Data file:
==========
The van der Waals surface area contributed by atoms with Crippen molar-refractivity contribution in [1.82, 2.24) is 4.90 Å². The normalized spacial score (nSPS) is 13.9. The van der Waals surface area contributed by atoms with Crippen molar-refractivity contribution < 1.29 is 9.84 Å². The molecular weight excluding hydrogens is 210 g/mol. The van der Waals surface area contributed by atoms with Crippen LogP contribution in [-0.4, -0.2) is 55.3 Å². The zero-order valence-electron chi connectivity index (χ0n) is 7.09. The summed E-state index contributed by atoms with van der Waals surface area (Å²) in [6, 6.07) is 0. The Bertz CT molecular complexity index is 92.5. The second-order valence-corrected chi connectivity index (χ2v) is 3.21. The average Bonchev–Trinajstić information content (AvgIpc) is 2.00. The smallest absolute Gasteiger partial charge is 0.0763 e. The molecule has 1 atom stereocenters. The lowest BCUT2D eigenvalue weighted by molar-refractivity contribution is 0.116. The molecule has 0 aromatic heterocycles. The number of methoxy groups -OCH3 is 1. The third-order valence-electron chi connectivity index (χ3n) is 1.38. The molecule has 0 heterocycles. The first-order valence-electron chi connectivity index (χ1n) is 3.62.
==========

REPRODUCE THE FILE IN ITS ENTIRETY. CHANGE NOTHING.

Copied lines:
The van der Waals surface area contributed by atoms with Crippen molar-refractivity contribution in [1.82, 2.24) is 4.90 Å². The normalized spacial score (nSPS) is 13.9. The van der Waals surface area contributed by atoms with Crippen molar-refractivity contribution < 1.29 is 9.84 Å². The molecular weight excluding hydrogens is 210 g/mol. The van der Waals surface area contributed by atoms with Crippen LogP contribution in [-0.4, -0.2) is 55.3 Å². The zero-order valence-electron chi connectivity index (χ0n) is 7.09. The summed E-state index contributed by atoms with van der Waals surface area (Å²) in [6, 6.07) is 0. The Bertz CT molecular complexity index is 92.5. The second-order valence-corrected chi connectivity index (χ2v) is 3.21. The average Bonchev–Trinajstić information content (AvgIpc) is 2.00. The smallest absolute Gasteiger partial charge is 0.0763 e. The molecule has 1 atom stereocenters. The lowest BCUT2D eigenvalue weighted by molar-refractivity contribution is 0.116. The molecule has 0 aromatic heterocycles. The number of methoxy groups -OCH3 is 1. The third-order valence-electron chi connectivity index (χ3n) is 1.38. The molecule has 0 heterocycles. The first-order valence-electron chi connectivity index (χ1n) is 3.62.